Gidon Kremer – Weinberg: Sonatas for Violin Solo (2022)
FLAC (tracks) 24 bit/96 kHz | Time – 01:05:27 minutes | 1,14 GB | Genre: Classical
Studio Masters, Official Digital Download | Front Cover | © ECM New Series
Latvian violinist Gidon Kremer’s repertoire is so very wide and varied, and his collaborations so very generous, creative and non-standard – not least thanks to his championing of contemporary Russian and Eastern European composers – that there will have been any number of attention-grabbing programmes up his sleeve that would have done the job of marking his 75th birthday in the recording studio.
However his decision to go simply for the three solo violin sonatas of Polish-Jewish composer Mieczysław Weinberg (1919-1996) feels pretty perfect. Most importantly, Kremer has been a key figure in the recent revival of interest in this Moscow-based friend of Shostakovich who found himself and his music repeatedly side-lined by the Soviet authorities, spearheading major projects such as the 2020 Gramophone Award-winning collaboration for Deutsche Grammophon between his own Kremeratica Baltica and the City of Birmingham Symphony Orchestra under Mirga Gražinytė-Tyla, for Weinberg’s Symphonies No. 2 and No. 21. Also though, there’s something rather emotionally resonant simply about the act of presenting under-recorded repertoire completely solo, given that this Moscow-trained former pupil of David Oistrakh put his own earlier career at risk through his determination to champion composers the Soviet authorities disapproved of, such as Schnittke and Pärt.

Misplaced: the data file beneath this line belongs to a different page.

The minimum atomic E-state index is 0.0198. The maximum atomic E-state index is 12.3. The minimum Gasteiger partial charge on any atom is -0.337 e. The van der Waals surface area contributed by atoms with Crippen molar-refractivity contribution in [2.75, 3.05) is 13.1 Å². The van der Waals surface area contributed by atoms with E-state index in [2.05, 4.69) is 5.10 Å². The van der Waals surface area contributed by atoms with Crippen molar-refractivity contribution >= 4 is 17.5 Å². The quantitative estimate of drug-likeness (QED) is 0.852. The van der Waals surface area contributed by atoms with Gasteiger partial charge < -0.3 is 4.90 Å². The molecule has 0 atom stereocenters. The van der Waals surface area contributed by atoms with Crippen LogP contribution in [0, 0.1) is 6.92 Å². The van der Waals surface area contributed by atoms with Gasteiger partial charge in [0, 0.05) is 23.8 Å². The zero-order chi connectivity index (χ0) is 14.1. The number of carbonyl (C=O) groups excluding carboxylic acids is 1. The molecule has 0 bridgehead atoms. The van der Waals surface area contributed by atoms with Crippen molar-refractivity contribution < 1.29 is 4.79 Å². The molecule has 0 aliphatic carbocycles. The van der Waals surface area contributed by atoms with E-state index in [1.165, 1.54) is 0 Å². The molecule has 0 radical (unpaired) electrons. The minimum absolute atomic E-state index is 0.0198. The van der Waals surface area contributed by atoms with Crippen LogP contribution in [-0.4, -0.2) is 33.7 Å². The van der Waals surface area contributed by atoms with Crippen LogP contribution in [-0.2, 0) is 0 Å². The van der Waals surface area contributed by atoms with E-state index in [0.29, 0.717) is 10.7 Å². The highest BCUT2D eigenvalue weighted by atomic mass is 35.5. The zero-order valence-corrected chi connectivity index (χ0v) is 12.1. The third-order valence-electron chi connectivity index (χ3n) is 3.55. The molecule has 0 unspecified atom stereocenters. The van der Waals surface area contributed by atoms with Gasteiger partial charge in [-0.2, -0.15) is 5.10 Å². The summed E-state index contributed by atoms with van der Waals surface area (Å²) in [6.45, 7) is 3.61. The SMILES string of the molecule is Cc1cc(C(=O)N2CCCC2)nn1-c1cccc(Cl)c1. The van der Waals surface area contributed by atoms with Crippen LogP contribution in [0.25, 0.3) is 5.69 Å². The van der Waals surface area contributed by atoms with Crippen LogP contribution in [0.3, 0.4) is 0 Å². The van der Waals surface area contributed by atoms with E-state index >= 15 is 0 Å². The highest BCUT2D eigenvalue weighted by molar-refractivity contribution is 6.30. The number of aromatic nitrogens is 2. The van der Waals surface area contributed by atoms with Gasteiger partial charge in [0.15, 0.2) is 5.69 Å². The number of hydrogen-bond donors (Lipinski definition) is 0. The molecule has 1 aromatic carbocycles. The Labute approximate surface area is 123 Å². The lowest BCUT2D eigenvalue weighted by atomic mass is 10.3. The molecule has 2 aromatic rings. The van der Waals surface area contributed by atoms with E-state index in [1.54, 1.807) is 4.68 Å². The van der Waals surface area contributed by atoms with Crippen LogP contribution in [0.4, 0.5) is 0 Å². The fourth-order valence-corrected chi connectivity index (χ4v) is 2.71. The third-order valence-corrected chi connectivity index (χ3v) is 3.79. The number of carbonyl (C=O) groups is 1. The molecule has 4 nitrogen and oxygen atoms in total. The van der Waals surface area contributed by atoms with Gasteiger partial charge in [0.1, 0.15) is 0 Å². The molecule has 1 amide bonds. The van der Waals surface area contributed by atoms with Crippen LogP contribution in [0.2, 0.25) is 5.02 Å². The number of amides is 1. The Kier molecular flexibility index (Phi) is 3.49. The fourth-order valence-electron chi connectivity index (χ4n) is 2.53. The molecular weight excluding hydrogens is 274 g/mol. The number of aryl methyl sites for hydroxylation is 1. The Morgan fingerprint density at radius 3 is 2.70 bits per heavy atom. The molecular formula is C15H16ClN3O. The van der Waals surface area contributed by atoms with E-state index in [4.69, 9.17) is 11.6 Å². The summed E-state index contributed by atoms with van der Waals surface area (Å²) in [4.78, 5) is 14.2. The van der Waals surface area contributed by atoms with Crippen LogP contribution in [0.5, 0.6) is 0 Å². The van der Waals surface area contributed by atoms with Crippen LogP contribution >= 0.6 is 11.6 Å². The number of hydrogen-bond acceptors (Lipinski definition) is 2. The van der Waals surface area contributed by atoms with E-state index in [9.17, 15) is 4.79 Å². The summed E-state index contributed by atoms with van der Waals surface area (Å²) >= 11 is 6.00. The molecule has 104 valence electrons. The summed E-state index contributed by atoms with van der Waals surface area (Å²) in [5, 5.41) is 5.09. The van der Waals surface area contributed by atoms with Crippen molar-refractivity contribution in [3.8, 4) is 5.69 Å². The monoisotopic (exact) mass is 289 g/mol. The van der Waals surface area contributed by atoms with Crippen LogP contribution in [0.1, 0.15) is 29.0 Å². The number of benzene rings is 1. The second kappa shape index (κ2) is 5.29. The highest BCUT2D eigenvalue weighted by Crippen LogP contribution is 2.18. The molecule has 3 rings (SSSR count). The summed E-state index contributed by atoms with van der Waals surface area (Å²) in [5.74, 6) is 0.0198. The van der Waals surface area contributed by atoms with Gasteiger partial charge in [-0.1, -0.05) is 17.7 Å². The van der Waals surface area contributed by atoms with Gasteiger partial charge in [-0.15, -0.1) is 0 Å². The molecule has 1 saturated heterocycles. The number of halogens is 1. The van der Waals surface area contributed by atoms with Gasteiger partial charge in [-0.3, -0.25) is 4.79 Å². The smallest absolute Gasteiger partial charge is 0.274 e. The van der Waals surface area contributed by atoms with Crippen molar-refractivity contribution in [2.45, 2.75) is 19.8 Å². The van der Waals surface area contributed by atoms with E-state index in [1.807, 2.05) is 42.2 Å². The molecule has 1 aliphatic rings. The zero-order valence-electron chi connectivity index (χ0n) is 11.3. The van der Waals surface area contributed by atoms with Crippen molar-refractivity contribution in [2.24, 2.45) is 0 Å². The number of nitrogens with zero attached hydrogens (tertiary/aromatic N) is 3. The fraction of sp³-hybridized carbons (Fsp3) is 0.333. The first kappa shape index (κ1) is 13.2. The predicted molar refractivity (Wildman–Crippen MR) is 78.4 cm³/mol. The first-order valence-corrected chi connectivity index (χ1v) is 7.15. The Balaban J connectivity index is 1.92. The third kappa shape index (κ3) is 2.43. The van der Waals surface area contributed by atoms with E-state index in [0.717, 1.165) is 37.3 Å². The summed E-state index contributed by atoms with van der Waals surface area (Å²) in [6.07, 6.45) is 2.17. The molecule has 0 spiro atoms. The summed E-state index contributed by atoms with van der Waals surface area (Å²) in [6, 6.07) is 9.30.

Back, though, to Weinberg’s Solo Violin Sonatas. Written in 1964, 1967 and 1979, these are radical, deeply expressive, immensely technically demanding works, in the spirit of Bach while containing whispers of folk and Jewish music, that Kremer himself ranks alongside Bartók’s Solo Sonata for their challenges and rewards; and the readings we have here – vividly captured at Kremer’s own Lockenhaus Chamber Music Festival and at Studio Residence Palesius, Lithuania – exude intimate knowledge of both the notes on the score, and the cultural background behind them.
The defiant First Sonata dazzles the ear for its compelling human voice as much for its dizzying virtuosity, Kremer spicing his silky technical perfection with fabulous rough-edged texture. Likewise, the Second Sonata’s succession of almost character pieces feel imbued with subtext, as Kremer offers up a huge sweep of tonal and emotional colour. Take the delicately voiced Accompaniment (No. 5) with its conversation between the violin’s wispily delicate upper registers and its darker, broader lower reaches, arco and pizzicato playing off each other to brilliant effect; then the wide, defiant, elegiac long lines of the ensuing Invocation.
These surely shoot to the top of the pile as the obvious go-to recording for these powerful works. – Charlotte Gardner
01. Gidon Kremer – Weinberg: Sonata No. 3, Op. 126 (22:24)
02. Gidon Kremer – I. Monody (01:28)
03. Gidon Kremer – II. Rests (01:44)
04. Gidon Kremer – III. Intervals (01:58)
05. Gidon Kremer – IV. Replies (02:17)
06. Gidon Kremer – V. Accompaniment (02:41)
07. Gidon Kremer – VI. Invocation (03:47)
08. Gidon Kremer – VII. Syncopes (03:23)
09. Gidon Kremer – I. Adagio-Allegro (05:29)
10. Gidon Kremer – II. Andante (05:37)
11. Gidon Kremer – III. Allegretto (03:46)
12. Gidon Kremer – IV. Lento (05:05)
13. Gidon Kremer – V. Presto (05:42)